The College of Natural Sciences at The University of Texas at Austin is among a dozen recipients of new "mini-grants" focused on science, technology, engineering and math (STEM) from The Association of American Universities (AAU). The announcement comes days after the AAU published a book of case studies about improving STEM education for undergraduates, which includes a chapter about the College's Texas Institute for Discovery Education in Science (TIDES).
The mini-grant will support work that is underway in the College to improve peer observations of teaching. Faculty on a task force led by Dr. Jen Moon, assistant dean for non-tenure track faculty, will use the funding to implement a series of strategies that bolster teaching evaluation. A major aspect of the project is hiring new curriculum consultants who will work within TIDES, partnering with faculty and departments to implement changes in the classrooms.
The AAU STEM Education Network's small grants program aims to further existing efforts to improve undergraduate education in STEM disciplines. The network is an outgrowth of the AAU Undergraduate STEM Education Initiative, a major project begun in 2011 to encourage STEM departments at AAU universities to use teaching practices proven to be effective in engaging students in STEM education and in helping students learn. The initiative originally supported major project sites at eight universities. This is the first time UT Austin's College of Natural Sciences has received support though the program.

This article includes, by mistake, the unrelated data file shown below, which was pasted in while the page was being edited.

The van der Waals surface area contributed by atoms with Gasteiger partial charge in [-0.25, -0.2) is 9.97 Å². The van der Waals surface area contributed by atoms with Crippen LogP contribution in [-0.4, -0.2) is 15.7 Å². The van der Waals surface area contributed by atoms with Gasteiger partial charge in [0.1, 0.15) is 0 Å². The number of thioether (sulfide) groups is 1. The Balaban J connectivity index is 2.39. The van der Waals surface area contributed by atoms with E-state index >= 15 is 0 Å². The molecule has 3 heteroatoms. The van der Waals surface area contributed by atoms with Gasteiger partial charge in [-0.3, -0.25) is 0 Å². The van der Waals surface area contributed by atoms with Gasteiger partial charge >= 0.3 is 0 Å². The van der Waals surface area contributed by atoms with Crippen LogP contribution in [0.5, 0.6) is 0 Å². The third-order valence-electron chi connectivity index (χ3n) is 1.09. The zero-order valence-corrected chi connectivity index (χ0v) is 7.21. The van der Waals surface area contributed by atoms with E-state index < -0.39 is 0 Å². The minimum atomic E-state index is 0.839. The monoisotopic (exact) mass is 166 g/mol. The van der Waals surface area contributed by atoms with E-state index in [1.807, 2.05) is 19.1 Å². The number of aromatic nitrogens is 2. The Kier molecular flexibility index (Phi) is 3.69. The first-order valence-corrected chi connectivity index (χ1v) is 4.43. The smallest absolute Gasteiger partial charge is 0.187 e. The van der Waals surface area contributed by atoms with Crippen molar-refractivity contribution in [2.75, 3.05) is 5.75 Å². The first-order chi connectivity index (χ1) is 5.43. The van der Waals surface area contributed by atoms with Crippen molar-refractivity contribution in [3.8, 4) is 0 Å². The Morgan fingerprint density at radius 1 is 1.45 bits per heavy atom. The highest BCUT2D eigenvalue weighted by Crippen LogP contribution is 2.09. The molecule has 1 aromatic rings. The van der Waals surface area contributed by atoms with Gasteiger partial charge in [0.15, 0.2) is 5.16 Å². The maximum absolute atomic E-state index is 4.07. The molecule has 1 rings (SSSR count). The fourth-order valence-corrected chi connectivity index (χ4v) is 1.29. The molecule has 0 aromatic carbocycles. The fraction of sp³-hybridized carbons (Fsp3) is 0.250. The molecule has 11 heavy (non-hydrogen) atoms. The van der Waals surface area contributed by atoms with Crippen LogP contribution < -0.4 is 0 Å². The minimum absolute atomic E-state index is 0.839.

"AAU remains committed to improving the effectiveness of undergraduate STEM teaching and learning at research universities," said AAU President Mary Sue Coleman. "We are excited to support innovative concepts to scale education reforms at our member campuses."
The announcement comes just five days after the AAU published "Improving Undergraduate STEM Education at Universities: A Collection of Case Studies." Among the case studies about large-scale, transformative initiatives at universities is a section on TIDES written by former institute director Dr. Erin Dolan.
The mini-grants are made possible by a five-year, $1 million grant from the Northrop Grumman Foundation, which supports diverse and sustainable national programs to enhance the STEM education experience for students and provide STEM teachers with the training and tools they need to be successful in the classroom. Other institutions that will receive grants are the California Institute of Technology; Cornell University; Iowa State University; Massachusetts Institute of Technology; McGill University; University of California, Irvine; University of California, Los Angeles; University of Kansas; University of Missouri, Columbia; University of Virginia; and Yale University.